Any Self-Respecting Supreme Court Would Have Struck Down the Texas Abortion Law

Any Self-Respecting Supreme Court Would Have Struck Down the Texas Abortion Law

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At year’s end last December, on a radio show in the Shenandoah Valley, I was asked for my predictions for the coming year. One prediction I made was that the Court would strike down the Texas abortion law. I thought that the decision might be as much as 6-3 (this was before the death of Scalia), with Chief Justice Roberts joining the majority. My reason was this: whatever a justice might think about abortion, if s/he cares about the authority of the Supreme Court s/he will refuse to accept this Texas law which is clearly an attack on that authority.

The essential fact in this Texas abortion case is this: that the purpose of the law was transparently to prevent women from exercising a right that the Supreme Court has declared that the Constitution grants them.

The idea that the law’s purpose was to protect the health of women was clearly only a fig-leaf. The standards imposed were medically unnecessary. Rather, those standards were a means of imposing economic burdens on abortion providers so great that they would have to close, rendering many Texas women unable to gain access to a facility to provide the procedure to which Roe v. Wade had declared them entitled.

We Americans have a variety of rights under the Constitution.

Sometimes those rights have to be circumscribed to protect other important values. The right to free speech does not entitle us to shout “Fire!” in a crowded theater, the Supreme Court has said. (The right to “bear arms” should also be circumscribed to prevent civilians from owning weapons that are designed purely to kill as many people as possible in a matter of seconds.)

But it is impermissible for legislators to put obstacles in the way of Americans’ exercising some constitutional right simply because they don’t like the right the Supreme Court has said we citizens are granted under the Constitution.

It is legitimate for opponents of a Supreme Court position to work to change what the Supreme Court says (Brown v. Board overturning Plessy v. Ferguson, for example, to get rid of a terrible “separate but equal” fraud legitimating Jim Crow segregation). But it is not legitimate for a state government to try to make an end run around the Court, and take away by majoritarian vote what the independent judiciary has declared to be a fundamental right.

So I thought that the Supremes would strike down the Texas law in order to defend its own essential role in the American system, with support even from justices who are not in agreement with what the voice of the Court had previously declared about the right of a woman to choose whether to complete or terminate her pregnancy.

As it happens, only Justice Kennedy of the four remaining “conservative” justices joined the liberal four in declaring the Texas law unconstitutional. It would seem that the other three were more concerned with their policy positions than with protecting the integrity of our constitutional system.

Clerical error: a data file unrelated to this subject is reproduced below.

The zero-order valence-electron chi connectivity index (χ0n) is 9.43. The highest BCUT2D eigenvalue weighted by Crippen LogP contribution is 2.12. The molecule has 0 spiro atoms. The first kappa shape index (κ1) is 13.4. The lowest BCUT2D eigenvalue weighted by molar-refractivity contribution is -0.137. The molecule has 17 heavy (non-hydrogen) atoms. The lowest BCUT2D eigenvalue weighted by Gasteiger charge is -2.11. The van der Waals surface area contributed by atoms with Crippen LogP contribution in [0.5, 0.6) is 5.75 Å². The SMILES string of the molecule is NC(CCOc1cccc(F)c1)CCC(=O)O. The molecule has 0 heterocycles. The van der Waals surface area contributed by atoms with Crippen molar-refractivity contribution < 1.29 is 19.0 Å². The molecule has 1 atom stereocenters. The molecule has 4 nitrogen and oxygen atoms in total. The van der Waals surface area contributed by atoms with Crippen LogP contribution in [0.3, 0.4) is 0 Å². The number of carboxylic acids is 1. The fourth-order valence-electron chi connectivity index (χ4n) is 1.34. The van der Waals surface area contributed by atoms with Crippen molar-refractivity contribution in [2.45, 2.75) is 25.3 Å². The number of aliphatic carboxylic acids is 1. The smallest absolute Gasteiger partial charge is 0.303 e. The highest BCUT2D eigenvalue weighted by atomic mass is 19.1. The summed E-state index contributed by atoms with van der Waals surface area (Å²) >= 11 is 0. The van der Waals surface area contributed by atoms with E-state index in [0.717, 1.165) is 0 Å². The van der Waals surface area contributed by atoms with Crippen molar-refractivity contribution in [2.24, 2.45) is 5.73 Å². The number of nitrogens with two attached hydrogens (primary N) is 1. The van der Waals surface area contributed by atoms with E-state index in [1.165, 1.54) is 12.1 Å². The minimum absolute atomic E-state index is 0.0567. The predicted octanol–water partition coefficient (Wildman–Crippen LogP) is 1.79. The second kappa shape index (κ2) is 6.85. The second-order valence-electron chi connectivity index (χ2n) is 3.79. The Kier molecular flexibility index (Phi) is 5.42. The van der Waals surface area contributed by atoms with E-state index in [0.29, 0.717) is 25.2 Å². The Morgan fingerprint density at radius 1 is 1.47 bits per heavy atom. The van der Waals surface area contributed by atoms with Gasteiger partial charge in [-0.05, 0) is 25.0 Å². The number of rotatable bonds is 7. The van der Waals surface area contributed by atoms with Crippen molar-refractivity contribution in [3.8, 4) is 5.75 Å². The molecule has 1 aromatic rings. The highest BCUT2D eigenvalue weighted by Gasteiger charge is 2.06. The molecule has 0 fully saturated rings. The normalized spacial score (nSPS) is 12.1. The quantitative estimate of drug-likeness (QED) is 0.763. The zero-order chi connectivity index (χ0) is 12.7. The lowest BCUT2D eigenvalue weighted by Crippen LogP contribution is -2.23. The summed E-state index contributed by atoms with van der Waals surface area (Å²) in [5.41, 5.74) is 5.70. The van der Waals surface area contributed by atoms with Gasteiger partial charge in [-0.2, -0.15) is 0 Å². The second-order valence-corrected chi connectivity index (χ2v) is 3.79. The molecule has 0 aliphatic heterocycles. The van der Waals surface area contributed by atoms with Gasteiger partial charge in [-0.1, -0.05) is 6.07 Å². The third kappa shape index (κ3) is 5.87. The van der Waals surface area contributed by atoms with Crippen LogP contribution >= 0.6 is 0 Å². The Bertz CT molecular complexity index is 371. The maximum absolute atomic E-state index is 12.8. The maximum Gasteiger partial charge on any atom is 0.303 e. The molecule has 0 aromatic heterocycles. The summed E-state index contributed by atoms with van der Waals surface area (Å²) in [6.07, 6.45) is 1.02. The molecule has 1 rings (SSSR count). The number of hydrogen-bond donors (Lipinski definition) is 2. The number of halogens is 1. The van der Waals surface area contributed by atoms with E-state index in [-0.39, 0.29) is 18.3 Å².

But then, that’s not news. Shame on them anyway.

  • Jim B

    In the McDonnell case I was wondering if it had been a democratic governor would the conservatives have ignored the law and voted to convict? Or was the case so weak it was an easy call?

  • Andy Schmookler

    If I had this to do over, I would likely have come up with a different title. The title would ideally be a clearer signal that, while this case dealt directly with the issue of abortion, there was another level to the case which concerned what is and is not a legitimate way for a legislature to deal with its disagreement with the Supreme Court on a matter of fundamental rights.

    That’s why I stress the point in the piece that any justice who cares about the integrity of our constitutional system, and about the role of the Supreme Court in that system, should be offended by the Texas law regardless of his or her position on the abortion issue per se.

    It might be noted that the majority decisions — Breyer’s and Ginsburg’s — do not directly deal with the issue of the Court’s authority, and the Texas legislature’s assault upon it. Rather, they assume that authority, and utilize the “undue burden” phrase from the 1992 Casey decision. For them, it is sufficient to argue 1) that the burden is great and 2) that the justifications for it are not credible. Ergo, “undue.”

    I don’t know if it would have been inappropriate for them to have gone further and dealt directly with the illegitimacy of a legislature intentionally doing what that “undue burden” argument shows clearly the legislators were up to. That illegitimacy is implied — doesn’t pass “constitutional muster” — and I understand that there is an ethic that judicial opinions should not go further than they need to to get the job done.

    But I still wonder if it might bear saying, in effect: “End runs around the decisions of this Court are not an acceptable way of trying to change this Court’s opinions.”